Last month in the middle of July I decided to spend the weekend at Rockingham Dragway, located in the southern region of my native North Carolina. While there, I found myself having a light-hearted chat with track owner Steve Earwood, whom I’ve interviewed many times for racing stories over the years. These days, the dialog sessions I have with Steve are just as much personal reflections of days gone by, as our talks have grown candid in recent years.
On this particular weekend, which ironically, I was celebrating my 49th birthday, I was explaining to Steve that I felt certain I could retire in peace someday if I were able to visit 200 different dragstrips, pointing out that I’ve stepped foot on 157 to date. “Oh, I bet you’ll retire in peace regardless,” Steve chuckles.
[Editor’s Note: This column originally appeared in DI #170, the Sportsman Issue, in August of 2021.]
If the natural progression of life continues as it should, Earwood will be retiring much sooner than me. Amazingly, at 73 years of age he will have been making his living from motorsports in some capacity for 50 years in 2022, which is, of course, exactly how old I will be next year.
Earwood’s retirement is squarely in sight, as news broke last year that he has signed papers and taken a substantial deposit from a pair of investors, who by all accounts will be the next owners of this iconic dragstrip. “The new owners are set to take over on October 31, 2022,” says Earwood, who will continue day-to-day operations at the track until then.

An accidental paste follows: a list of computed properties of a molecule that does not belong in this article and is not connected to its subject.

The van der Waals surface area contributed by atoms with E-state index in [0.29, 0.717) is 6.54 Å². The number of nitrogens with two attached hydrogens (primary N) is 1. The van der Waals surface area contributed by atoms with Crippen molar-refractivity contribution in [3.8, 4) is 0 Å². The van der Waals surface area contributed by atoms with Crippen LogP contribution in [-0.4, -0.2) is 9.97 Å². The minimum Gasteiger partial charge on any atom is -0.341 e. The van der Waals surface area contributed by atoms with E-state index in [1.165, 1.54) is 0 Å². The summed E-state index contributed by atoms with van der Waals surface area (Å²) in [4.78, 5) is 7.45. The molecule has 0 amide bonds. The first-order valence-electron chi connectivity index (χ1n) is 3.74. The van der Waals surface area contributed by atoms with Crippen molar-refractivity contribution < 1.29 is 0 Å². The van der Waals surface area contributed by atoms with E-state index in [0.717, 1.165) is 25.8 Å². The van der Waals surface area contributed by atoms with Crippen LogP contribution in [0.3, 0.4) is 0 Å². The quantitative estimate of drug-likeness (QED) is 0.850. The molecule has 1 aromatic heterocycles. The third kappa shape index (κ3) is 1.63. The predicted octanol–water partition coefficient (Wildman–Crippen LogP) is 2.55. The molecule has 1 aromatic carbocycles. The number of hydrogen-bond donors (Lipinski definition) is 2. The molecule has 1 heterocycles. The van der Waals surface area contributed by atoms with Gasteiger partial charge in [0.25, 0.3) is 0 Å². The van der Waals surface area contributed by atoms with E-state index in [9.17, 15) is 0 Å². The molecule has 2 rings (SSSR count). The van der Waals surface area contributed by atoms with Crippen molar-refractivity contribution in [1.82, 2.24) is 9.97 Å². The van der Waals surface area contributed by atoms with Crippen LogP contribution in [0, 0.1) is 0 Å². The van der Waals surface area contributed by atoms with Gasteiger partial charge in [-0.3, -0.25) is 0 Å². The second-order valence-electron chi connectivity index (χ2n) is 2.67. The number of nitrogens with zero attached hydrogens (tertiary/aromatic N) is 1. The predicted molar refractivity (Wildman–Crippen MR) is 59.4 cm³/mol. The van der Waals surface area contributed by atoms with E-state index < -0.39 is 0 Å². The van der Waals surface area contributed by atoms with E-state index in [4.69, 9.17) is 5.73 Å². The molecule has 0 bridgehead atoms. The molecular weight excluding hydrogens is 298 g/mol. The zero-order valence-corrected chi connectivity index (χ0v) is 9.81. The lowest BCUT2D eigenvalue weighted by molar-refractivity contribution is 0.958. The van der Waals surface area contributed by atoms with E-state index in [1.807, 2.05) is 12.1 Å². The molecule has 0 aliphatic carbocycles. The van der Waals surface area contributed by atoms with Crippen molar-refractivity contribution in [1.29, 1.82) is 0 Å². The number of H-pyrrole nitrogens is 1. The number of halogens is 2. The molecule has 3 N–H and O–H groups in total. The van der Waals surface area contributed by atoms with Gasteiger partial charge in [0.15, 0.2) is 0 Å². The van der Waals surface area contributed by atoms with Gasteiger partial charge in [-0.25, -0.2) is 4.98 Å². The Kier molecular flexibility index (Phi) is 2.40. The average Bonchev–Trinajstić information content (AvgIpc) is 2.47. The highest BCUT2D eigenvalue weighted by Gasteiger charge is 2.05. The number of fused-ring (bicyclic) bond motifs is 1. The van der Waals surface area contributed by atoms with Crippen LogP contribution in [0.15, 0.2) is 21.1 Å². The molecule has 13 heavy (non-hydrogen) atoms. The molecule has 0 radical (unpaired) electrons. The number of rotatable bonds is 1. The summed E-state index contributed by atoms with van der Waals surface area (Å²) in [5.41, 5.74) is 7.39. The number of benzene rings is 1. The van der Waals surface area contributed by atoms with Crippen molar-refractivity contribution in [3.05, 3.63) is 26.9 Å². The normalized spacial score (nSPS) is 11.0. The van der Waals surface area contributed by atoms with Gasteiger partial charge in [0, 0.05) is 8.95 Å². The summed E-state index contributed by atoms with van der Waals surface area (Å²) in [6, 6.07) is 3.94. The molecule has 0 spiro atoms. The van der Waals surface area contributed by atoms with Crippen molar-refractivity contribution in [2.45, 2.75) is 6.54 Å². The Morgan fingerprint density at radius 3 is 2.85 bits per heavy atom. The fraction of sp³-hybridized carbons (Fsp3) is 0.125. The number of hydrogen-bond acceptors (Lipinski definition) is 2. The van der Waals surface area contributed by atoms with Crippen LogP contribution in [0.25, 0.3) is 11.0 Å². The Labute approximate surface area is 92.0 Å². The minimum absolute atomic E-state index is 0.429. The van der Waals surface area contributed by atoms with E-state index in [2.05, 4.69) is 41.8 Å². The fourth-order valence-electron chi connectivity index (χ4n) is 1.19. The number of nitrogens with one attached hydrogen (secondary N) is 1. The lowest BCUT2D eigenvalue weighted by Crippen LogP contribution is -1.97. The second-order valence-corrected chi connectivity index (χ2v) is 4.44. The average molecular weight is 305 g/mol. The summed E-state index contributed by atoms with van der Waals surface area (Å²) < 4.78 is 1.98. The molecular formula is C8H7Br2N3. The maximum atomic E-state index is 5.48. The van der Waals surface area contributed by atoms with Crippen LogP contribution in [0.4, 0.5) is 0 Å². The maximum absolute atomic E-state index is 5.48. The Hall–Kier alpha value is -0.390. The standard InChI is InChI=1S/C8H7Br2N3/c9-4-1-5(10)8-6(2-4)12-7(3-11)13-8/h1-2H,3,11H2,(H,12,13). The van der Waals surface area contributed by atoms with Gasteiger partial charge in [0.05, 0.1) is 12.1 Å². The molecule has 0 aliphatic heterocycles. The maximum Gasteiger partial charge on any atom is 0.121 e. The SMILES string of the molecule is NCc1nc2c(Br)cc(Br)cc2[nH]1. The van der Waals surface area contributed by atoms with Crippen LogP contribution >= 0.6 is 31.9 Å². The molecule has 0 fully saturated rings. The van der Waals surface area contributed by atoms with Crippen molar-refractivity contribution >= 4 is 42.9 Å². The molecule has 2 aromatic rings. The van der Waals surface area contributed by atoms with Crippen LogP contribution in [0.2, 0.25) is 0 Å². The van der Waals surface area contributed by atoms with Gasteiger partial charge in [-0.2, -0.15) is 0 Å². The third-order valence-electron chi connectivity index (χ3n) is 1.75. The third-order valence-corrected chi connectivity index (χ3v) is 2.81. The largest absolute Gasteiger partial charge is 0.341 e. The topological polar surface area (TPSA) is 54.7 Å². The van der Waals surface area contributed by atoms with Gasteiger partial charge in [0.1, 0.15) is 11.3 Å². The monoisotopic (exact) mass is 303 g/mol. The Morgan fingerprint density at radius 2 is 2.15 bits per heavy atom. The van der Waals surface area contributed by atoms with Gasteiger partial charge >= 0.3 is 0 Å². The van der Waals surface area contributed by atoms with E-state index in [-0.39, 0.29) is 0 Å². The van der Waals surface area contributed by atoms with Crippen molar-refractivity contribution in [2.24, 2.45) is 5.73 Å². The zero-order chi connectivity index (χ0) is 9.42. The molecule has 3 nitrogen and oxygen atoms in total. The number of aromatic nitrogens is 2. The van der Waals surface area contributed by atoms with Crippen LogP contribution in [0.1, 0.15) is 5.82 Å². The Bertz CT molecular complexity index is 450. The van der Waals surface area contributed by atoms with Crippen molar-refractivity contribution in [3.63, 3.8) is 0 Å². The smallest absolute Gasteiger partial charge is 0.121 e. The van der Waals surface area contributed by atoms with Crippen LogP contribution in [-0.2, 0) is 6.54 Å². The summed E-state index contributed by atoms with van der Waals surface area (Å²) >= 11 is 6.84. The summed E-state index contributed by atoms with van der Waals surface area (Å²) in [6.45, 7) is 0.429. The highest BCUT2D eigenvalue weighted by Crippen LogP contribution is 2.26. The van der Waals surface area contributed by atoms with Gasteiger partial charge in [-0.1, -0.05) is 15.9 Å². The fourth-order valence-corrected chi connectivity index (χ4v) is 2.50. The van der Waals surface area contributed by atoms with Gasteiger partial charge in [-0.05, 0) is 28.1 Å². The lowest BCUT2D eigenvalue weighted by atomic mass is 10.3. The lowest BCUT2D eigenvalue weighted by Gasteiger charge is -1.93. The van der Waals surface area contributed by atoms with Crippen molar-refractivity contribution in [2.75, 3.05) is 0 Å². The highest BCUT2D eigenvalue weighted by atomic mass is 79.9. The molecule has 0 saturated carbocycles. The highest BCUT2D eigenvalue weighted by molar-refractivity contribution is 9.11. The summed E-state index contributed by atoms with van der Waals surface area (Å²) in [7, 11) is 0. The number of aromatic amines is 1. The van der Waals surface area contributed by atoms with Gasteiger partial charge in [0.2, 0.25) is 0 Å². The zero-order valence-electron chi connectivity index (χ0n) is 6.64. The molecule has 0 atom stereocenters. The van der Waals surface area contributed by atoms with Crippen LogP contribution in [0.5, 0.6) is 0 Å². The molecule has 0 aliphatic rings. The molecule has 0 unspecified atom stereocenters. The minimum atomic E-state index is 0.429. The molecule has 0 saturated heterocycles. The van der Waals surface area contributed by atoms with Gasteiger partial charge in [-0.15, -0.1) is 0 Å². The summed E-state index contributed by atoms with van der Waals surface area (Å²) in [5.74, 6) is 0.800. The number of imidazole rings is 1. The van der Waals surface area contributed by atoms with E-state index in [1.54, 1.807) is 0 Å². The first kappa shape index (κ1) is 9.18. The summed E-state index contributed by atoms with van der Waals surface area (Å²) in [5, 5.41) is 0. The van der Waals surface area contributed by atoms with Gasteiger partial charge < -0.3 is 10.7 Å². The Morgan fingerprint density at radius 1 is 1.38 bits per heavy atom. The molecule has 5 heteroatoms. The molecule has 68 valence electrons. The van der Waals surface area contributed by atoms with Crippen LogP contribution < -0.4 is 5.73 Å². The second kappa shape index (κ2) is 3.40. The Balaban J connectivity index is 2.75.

When it comes to the aforementioned list of 157 tracks I’ve visited, Rockingham comes in at number 4, so we’ve had a lengthy history, with my earliest memory being from 1990. It was at Rockingham 31 years ago that I first witnessed a door car crack the magical 200 mph barrier in the quarter mile. I was near the finish line, standing on someone’s gooseneck trailer snapping pictures with a 35mm film camera. I even wrote about the experience in a little newspaper column I penned for a sports paper in my hometown of Lenoir. I was 18 years old then. Earwood entered the picture two years later in 1992, when he bought the fabled dragstrip.
If there’s one thing I can always count on from Steve, it’s his eternally positive outlook that’s always half full, never half empty. I’m reminded of the time I dropped by to visit with Steve early in the 2010 season, back when the effects of the housing market crash and ensuing financial crisis were both still casting a dark cloud over most of the country, although Steve’s worldview is always brighter as I’ve come to realize. “We’re doing just fine here at Rockingham, I wouldn’t even know there was a problem if I didn’t turn on CNN!” he told me during that interview. These days, he only glances at the mainstream news to make sure America isn’t at war with anybody, after which, he goes back to tending to his business.
Earwood has seen some monumental moments unfold during his near three-decade tenure at Rockingham. His knowledge of the track goes far beyond the years that he’s been at the helm. Interestingly enough, Rockingham held its first race in 1970 as an AHRA facility, before ultimately hosting national events from IHRA as well as the NHRA Winston Invitational during the 1990s. On the sportsman front, Earwood was among the first in the area to offer a free-entry bracket race to kick off the new season, and he once had 700 cars show up for the occasion.